Module Exercise 7: Particulates and fibres, tobacco smoke
1. Discuss the carcinogenic effects of asbestos fibres on the human body.
Asbestos is a product that was increasingly used in the commercial industry in the 20th Century due to its physical characteristics. Typically, asbestos is resistant to fire, heat, electrical and chemical damage. Furthermore, it has sound absorption, and is relatively strong. These properties made it a particularly versatile product, particularly for industry. However, since it’s use it has become evident that prolonged inhalation of the fibres from any of the three types of asbestos is particularly harmful to humans and other animals, and has a strong carcinogenic effect, as well as the ability to cause other serious illnesses, including asbestosis.
There are three main types of asbestos that were used and known to have detrimental effects on human health. These asbestos types are:
- White asbestos or chrysotile
- Brown asbestos or amosite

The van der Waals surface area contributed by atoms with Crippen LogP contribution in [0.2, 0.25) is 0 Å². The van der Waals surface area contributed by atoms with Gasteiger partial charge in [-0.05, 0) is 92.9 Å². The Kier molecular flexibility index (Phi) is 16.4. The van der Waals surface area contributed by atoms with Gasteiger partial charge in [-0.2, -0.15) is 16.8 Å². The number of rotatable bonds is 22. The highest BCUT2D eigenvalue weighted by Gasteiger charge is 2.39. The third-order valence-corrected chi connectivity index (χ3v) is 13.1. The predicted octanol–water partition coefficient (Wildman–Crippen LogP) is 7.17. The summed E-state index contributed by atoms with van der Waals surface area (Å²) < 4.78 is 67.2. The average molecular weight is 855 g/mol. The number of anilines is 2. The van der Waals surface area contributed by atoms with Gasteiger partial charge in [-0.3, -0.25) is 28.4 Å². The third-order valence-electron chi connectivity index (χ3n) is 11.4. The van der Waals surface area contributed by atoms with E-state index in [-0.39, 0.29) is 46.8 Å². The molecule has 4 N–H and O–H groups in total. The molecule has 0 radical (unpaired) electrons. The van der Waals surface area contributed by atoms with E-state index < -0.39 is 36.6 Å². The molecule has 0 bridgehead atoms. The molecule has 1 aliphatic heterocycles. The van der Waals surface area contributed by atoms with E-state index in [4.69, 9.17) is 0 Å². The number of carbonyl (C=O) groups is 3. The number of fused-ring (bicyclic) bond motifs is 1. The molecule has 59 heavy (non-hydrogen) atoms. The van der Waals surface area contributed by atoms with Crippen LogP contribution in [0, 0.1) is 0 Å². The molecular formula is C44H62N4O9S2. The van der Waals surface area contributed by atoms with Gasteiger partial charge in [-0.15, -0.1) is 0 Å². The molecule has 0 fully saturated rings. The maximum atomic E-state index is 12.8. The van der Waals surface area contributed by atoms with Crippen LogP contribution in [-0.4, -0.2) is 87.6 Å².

- Blue asbestos or crocidolite
Of the three, blue asbestos has been described as the worst for its’ cancer-causing capabilities. The ability of asbestos to create such illnesses and issues for those that inhale it is in the fibre length that is typical of asbestos products. These fibres are usually long and needle-like and embed themselves in the lungs. In a study conducted by Abraham et al, 1988 it was found that ‘longer thinner chrysotile fibers are relatively less well cleared’ (than shorter thicker chrysotile fibres). This shows just how much of an impact the size and shape of the fibres have on their ability to embed in the lungs. This embedding of the fibres leads to an inflammation of the lungs, known as asbestosis. Today asbestosis is recognised as a precursor to cancer formation within the lungs, and as such, is treated very seriously. In animal studies that have been conducted it was found that ‘ fiber geometry rather than chemistry is the significant factor is...